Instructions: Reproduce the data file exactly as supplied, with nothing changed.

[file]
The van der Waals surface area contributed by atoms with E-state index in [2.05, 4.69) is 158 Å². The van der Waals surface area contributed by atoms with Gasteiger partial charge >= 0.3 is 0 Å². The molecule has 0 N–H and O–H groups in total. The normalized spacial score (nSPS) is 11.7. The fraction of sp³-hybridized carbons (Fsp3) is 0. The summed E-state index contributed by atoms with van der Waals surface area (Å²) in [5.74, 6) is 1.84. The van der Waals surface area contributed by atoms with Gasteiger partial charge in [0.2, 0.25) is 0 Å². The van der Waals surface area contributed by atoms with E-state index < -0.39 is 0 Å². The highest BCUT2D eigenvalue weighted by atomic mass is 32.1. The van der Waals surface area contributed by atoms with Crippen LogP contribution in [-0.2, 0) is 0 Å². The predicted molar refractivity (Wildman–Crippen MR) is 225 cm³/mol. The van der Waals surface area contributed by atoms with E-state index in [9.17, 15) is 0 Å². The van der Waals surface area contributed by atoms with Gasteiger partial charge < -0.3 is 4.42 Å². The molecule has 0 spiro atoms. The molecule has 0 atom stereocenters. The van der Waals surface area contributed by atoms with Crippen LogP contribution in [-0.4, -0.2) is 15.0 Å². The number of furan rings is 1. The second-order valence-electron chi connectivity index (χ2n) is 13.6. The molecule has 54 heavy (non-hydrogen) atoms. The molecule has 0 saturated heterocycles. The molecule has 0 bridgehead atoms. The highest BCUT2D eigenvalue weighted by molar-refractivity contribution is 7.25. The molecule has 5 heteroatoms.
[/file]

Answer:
The van der Waals surface area contributed by atoms with E-state index in [2.05, 4.69) is 158 Å². The van der Waals surface area contributed by atoms with Gasteiger partial charge >= 0.3 is 0 Å². The molecule has 0 N–H and O–H groups in total. The normalized spacial score (nSPS) is 11.7. The fraction of sp³-hybridized carbons (Fsp3) is 0. The summed E-state index contributed by atoms with van der Waals surface area (Å²) in [5.74, 6) is 1.84. The van der Waals surface area contributed by atoms with Gasteiger partial charge in [0.2, 0.25) is 0 Å². The van der Waals surface area contributed by atoms with E-state index < -0.39 is 0 Å². The highest BCUT2D eigenvalue weighted by atomic mass is 32.1. The van der Waals surface area contributed by atoms with Crippen LogP contribution in [-0.2, 0) is 0 Å². The predicted molar refractivity (Wildman–Crippen MR) is 225 cm³/mol. The van der Waals surface area contributed by atoms with E-state index in [9.17, 15) is 0 Å². The van der Waals surface area contributed by atoms with Gasteiger partial charge < -0.3 is 4.42 Å². The molecule has 0 spiro atoms. The molecule has 0 atom stereocenters. The van der Waals surface area contributed by atoms with Crippen LogP contribution in [-0.4, -0.2) is 15.0 Å². The number of furan rings is 1. The second-order valence-electron chi connectivity index (χ2n) is 13.6. The molecule has 54 heavy (non-hydrogen) atoms. The molecule has 0 saturated heterocycles. The molecule has 0 bridgehead atoms. The highest BCUT2D eigenvalue weighted by molar-refractivity contribution is 7.25. The molecule has 5 heteroatoms.